I received an email from an astronomer pointing out an article in today’s Gray Lady that says a Hubble mission might be as safe, or safer, than an ISS mission. I’ve omitted the emailer’s name in case there’s any political sensitivity.
While I don’t subscribe to Josh Marshall’s hoax theory about NASA’s new focus, I do believe that the NASA hierarchy has been less than truthful concerning changes to its mission goals. When Sen. Barbara Mikulski called Sean O’Keefe concerning the cancellation of shuttle missions to Hubble, he told her that the decision was a combination of money and safety concerns. Once he heard from her that money might not be a problem, his message changed to that of safety alone. Indeed, Jon Grunsfeld’s first comments about the mission cancellation also mentioned money, but safety has now become the overriding arguement, as it is harder to dispute from the outside.
As an astronomer, I’m concerned about the future of basic astronomical research under the new NASA. NASA has quietly put off for at least a year, perhaps more, funding for its MIDEX and SPEX smaller space astronomical instrument missions and cut back funding for approved programs, and O’Keefe’s press conference about the budget was not friendly to basic science (unless you are studying the science of weightlessness on the human body) or space astronomy. Now, this is NASA’s perogative — as my husband says, none of the “A”s in NASA stand for “astronomy” — but I can’t help but think that the broader public might not be concerned about the decline of the one science everyone seems to find compelling and approachable. And it was Bush’s father who made a similar announcement about big goals for the US space program, which then petered out into nothing. It doesn’t take political animus to fear that current path could lead to little progress.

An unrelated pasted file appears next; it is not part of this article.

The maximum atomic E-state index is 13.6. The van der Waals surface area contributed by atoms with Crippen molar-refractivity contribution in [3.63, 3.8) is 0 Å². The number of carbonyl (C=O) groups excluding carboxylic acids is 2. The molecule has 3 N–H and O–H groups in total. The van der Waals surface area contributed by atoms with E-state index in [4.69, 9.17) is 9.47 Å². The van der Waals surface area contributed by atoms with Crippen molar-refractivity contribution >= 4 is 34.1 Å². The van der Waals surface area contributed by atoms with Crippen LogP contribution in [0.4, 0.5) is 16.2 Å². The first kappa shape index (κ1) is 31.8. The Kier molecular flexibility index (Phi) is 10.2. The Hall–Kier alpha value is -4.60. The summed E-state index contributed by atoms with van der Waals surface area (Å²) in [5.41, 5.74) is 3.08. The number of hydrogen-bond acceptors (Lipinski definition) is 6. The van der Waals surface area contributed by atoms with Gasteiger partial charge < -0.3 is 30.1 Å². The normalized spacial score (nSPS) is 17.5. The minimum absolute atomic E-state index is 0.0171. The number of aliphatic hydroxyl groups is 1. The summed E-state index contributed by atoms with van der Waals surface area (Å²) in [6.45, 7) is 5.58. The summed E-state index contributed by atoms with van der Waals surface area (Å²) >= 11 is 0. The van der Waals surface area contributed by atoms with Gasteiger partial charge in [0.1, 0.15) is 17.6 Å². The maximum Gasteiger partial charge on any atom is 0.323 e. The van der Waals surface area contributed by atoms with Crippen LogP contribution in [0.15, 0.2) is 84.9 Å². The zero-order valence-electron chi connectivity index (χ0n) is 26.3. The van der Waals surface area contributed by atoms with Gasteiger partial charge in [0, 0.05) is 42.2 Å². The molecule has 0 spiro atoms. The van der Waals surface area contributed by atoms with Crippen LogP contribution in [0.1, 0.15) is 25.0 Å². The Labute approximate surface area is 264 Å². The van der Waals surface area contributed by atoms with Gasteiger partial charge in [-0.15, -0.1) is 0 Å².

Anyway, I emailed you because I haven’t seen much sign that, outside of those of us who are directly affected, people have appreciated how much the new NASA focus is pulling money away from space science instrumentation and research. I’d like to see some discussion on this issue.
Well, I’m on record as believing that we ought to go ahead with the flight, and safety shouldn’t even be an issue, but that’s not politically correct these days. But I do believe that’s the primary driver for the decision, and don’t think that O’Keefe is being in any way disingenuous–at least I have no reason right now to think so. Risk assessments are always judgement calls, and while one engineer’s analysis may be perfectly valid, it’s always possible to find others who disagree, and NASA is erring on the side of caution right now, in response to the Gehman Commission and a reaction (and probably overreaction) to what happened a year ago.
However, I think that it’s a little too early to tell whether or not the new initiative will be good, or bad, for space science and astronomy in general. People are inferring from the fact that the Hubble decision was announced after the president’s speech that it was somehow a result of it. It wasn’t. They were both a result of the same root cause–last year’s loss of Columbia.
Actually, history indicates that we have the most vibrant space science program when we have a vibrant manned program as well (though it’s not clear whether that will be the case for deep-space astronomy). For example, as far as I know, Webb remains on track.
But what fans of space telescopes should really be doing is cheering on people working to reduce costs (i.e., not NASA), because that’s going to make it affordable for universities to put up their own suites of multi-mirror space telescopes. And if we really do set up a lunar base, farside will make a great place for a radiotelescope, blocked from the noisy earth.